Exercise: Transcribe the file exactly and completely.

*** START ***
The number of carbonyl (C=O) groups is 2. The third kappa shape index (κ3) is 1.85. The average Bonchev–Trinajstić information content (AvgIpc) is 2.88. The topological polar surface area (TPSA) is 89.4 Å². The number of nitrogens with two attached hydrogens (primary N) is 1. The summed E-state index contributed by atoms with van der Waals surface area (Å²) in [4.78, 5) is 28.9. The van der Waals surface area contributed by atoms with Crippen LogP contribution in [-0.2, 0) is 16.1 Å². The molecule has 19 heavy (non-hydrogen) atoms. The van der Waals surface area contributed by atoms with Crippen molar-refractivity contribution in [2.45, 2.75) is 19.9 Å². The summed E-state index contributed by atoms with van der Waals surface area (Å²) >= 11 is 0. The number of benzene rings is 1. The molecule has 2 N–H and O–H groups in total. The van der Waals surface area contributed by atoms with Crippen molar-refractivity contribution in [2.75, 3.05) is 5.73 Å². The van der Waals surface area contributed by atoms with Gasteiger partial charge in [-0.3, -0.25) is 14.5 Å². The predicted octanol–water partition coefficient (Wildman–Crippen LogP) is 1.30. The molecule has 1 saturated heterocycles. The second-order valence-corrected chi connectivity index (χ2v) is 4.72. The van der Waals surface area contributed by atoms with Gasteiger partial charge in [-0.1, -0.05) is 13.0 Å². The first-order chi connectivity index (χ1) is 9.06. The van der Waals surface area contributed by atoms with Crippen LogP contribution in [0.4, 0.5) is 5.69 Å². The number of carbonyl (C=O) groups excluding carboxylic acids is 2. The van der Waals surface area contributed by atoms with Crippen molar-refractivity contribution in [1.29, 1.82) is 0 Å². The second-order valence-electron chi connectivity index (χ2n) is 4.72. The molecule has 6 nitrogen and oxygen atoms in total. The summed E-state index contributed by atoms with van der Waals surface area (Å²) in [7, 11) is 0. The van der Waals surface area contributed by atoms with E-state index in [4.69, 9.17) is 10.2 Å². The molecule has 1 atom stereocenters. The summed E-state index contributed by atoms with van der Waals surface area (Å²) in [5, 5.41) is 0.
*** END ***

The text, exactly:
The number of carbonyl (C=O) groups is 2. The third kappa shape index (κ3) is 1.85. The average Bonchev–Trinajstić information content (AvgIpc) is 2.88. The topological polar surface area (TPSA) is 89.4 Å². The number of nitrogens with two attached hydrogens (primary N) is 1. The summed E-state index contributed by atoms with van der Waals surface area (Å²) in [4.78, 5) is 28.9. The van der Waals surface area contributed by atoms with Crippen LogP contribution in [-0.2, 0) is 16.1 Å². The molecule has 19 heavy (non-hydrogen) atoms. The van der Waals surface area contributed by atoms with Crippen molar-refractivity contribution in [2.45, 2.75) is 19.9 Å². The summed E-state index contributed by atoms with van der Waals surface area (Å²) >= 11 is 0. The number of benzene rings is 1. The molecule has 2 N–H and O–H groups in total. The van der Waals surface area contributed by atoms with Crippen molar-refractivity contribution in [2.75, 3.05) is 5.73 Å². The van der Waals surface area contributed by atoms with Gasteiger partial charge in [-0.3, -0.25) is 14.5 Å². The predicted octanol–water partition coefficient (Wildman–Crippen LogP) is 1.30. The molecule has 1 saturated heterocycles. The second-order valence-corrected chi connectivity index (χ2v) is 4.72. The van der Waals surface area contributed by atoms with Gasteiger partial charge in [-0.1, -0.05) is 13.0 Å². The first-order chi connectivity index (χ1) is 9.06. The van der Waals surface area contributed by atoms with Crippen LogP contribution in [0.4, 0.5) is 5.69 Å². The number of carbonyl (C=O) groups excluding carboxylic acids is 2. The van der Waals surface area contributed by atoms with Crippen molar-refractivity contribution in [1.29, 1.82) is 0 Å². The second-order valence-electron chi connectivity index (χ2n) is 4.72. The molecule has 6 nitrogen and oxygen atoms in total. The summed E-state index contributed by atoms with van der Waals surface area (Å²) in [7, 11) is 0. The van der Waals surface area contributed by atoms with E-state index in [4.69, 9.17) is 10.2 Å². The molecule has 1 atom stereocenters. The summed E-state index contributed by atoms with van der Waals surface area (Å²) in [5, 5.41) is 0.